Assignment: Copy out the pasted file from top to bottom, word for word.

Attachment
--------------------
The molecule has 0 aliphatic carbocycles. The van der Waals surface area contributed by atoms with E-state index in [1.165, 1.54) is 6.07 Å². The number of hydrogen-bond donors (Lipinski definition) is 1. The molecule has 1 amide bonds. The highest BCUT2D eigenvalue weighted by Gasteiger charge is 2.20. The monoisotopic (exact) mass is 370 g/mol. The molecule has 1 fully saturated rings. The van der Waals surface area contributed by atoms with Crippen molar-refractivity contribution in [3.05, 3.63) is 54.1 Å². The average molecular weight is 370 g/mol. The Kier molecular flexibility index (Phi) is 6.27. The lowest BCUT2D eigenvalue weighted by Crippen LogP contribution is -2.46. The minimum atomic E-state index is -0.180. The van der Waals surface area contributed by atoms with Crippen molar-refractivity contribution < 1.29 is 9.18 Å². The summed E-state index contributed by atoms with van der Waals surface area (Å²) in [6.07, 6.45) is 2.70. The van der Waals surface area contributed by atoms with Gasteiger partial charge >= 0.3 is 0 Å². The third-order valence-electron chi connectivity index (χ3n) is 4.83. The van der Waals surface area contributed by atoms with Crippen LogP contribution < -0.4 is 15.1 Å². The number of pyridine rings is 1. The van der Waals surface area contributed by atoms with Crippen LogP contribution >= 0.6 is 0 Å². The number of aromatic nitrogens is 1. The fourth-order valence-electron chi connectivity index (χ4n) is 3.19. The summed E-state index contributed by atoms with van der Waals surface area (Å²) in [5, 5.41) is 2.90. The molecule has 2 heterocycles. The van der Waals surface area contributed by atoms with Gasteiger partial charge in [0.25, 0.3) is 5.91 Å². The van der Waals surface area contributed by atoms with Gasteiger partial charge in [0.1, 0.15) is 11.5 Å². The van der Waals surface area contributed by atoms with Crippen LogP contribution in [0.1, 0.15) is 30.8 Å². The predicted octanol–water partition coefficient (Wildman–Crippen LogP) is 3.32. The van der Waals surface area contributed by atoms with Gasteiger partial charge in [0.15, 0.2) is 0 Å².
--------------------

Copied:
The molecule has 0 aliphatic carbocycles. The van der Waals surface area contributed by atoms with E-state index in [1.165, 1.54) is 6.07 Å². The number of hydrogen-bond donors (Lipinski definition) is 1. The molecule has 1 amide bonds. The highest BCUT2D eigenvalue weighted by Gasteiger charge is 2.20. The monoisotopic (exact) mass is 370 g/mol. The molecule has 1 fully saturated rings. The van der Waals surface area contributed by atoms with Crippen molar-refractivity contribution in [3.05, 3.63) is 54.1 Å². The average molecular weight is 370 g/mol. The Kier molecular flexibility index (Phi) is 6.27. The lowest BCUT2D eigenvalue weighted by Crippen LogP contribution is -2.46. The minimum atomic E-state index is -0.180. The van der Waals surface area contributed by atoms with Crippen molar-refractivity contribution < 1.29 is 9.18 Å². The summed E-state index contributed by atoms with van der Waals surface area (Å²) in [6.07, 6.45) is 2.70. The van der Waals surface area contributed by atoms with Gasteiger partial charge >= 0.3 is 0 Å². The third-order valence-electron chi connectivity index (χ3n) is 4.83. The van der Waals surface area contributed by atoms with Crippen LogP contribution < -0.4 is 15.1 Å². The number of pyridine rings is 1. The van der Waals surface area contributed by atoms with Crippen LogP contribution >= 0.6 is 0 Å². The number of aromatic nitrogens is 1. The fourth-order valence-electron chi connectivity index (χ4n) is 3.19. The summed E-state index contributed by atoms with van der Waals surface area (Å²) in [5, 5.41) is 2.90. The molecule has 2 heterocycles. The van der Waals surface area contributed by atoms with Gasteiger partial charge in [0.25, 0.3) is 5.91 Å². The van der Waals surface area contributed by atoms with Gasteiger partial charge in [0.1, 0.15) is 11.5 Å². The van der Waals surface area contributed by atoms with Crippen LogP contribution in [0.1, 0.15) is 30.8 Å². The predicted octanol–water partition coefficient (Wildman–Crippen LogP) is 3.32. The van der Waals surface area contributed by atoms with Gasteiger partial charge in [0.15, 0.2) is 0 Å².